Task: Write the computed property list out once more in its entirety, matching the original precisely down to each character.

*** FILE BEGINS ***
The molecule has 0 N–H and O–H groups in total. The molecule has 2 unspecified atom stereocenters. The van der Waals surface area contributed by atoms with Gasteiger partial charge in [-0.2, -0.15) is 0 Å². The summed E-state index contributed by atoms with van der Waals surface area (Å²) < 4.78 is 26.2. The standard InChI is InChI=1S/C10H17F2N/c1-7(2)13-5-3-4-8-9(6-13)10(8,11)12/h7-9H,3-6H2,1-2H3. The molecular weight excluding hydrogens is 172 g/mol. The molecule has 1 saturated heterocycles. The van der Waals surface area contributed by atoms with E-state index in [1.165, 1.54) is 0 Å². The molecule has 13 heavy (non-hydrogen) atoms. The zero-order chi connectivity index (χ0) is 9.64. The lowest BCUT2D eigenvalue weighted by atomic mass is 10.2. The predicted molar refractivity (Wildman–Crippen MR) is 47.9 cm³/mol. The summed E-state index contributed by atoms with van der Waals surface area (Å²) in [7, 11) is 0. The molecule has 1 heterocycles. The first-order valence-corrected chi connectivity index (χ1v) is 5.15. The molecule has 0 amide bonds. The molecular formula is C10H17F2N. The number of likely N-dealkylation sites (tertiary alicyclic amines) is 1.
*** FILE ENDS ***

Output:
The molecule has 0 N–H and O–H groups in total. The molecule has 2 unspecified atom stereocenters. The van der Waals surface area contributed by atoms with Gasteiger partial charge in [-0.2, -0.15) is 0 Å². The summed E-state index contributed by atoms with van der Waals surface area (Å²) < 4.78 is 26.2. The standard InChI is InChI=1S/C10H17F2N/c1-7(2)13-5-3-4-8-9(6-13)10(8,11)12/h7-9H,3-6H2,1-2H3. The molecular weight excluding hydrogens is 172 g/mol. The molecule has 1 saturated heterocycles. The van der Waals surface area contributed by atoms with E-state index in [1.165, 1.54) is 0 Å². The molecule has 13 heavy (non-hydrogen) atoms. The zero-order chi connectivity index (χ0) is 9.64. The lowest BCUT2D eigenvalue weighted by atomic mass is 10.2. The predicted molar refractivity (Wildman–Crippen MR) is 47.9 cm³/mol. The summed E-state index contributed by atoms with van der Waals surface area (Å²) in [7, 11) is 0. The molecule has 1 heterocycles. The first-order valence-corrected chi connectivity index (χ1v) is 5.15. The molecule has 0 amide bonds. The molecular formula is C10H17F2N. The number of likely N-dealkylation sites (tertiary alicyclic amines) is 1.